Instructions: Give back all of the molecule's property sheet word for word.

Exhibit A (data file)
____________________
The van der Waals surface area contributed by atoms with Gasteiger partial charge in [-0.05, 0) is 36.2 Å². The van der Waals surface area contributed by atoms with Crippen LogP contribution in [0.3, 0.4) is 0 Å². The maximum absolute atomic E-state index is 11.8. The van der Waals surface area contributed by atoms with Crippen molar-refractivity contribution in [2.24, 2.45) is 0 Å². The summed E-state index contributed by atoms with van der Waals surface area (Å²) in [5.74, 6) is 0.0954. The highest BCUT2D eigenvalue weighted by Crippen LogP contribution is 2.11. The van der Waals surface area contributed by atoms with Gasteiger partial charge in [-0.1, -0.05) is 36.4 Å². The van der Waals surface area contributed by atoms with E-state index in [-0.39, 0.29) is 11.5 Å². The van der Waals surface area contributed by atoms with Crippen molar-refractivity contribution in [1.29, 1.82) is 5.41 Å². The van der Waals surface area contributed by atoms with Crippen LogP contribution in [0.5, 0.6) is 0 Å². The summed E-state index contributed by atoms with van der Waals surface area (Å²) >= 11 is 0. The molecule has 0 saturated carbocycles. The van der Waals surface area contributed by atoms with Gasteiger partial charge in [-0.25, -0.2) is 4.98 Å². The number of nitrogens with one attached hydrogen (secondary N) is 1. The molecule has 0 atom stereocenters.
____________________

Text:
The van der Waals surface area contributed by atoms with Gasteiger partial charge in [-0.05, 0) is 36.2 Å². The van der Waals surface area contributed by atoms with Crippen LogP contribution in [0.3, 0.4) is 0 Å². The maximum absolute atomic E-state index is 11.8. The van der Waals surface area contributed by atoms with Crippen molar-refractivity contribution in [2.24, 2.45) is 0 Å². The summed E-state index contributed by atoms with van der Waals surface area (Å²) in [5.74, 6) is 0.0954. The highest BCUT2D eigenvalue weighted by Crippen LogP contribution is 2.11. The van der Waals surface area contributed by atoms with Gasteiger partial charge in [-0.1, -0.05) is 36.4 Å². The van der Waals surface area contributed by atoms with E-state index in [-0.39, 0.29) is 11.5 Å². The van der Waals surface area contributed by atoms with Crippen molar-refractivity contribution in [1.29, 1.82) is 5.41 Å². The van der Waals surface area contributed by atoms with Crippen LogP contribution in [0.5, 0.6) is 0 Å². The summed E-state index contributed by atoms with van der Waals surface area (Å²) >= 11 is 0. The molecule has 0 saturated carbocycles. The van der Waals surface area contributed by atoms with Gasteiger partial charge in [-0.25, -0.2) is 4.98 Å². The number of nitrogens with one attached hydrogen (secondary N) is 1. The molecule has 0 atom stereocenters.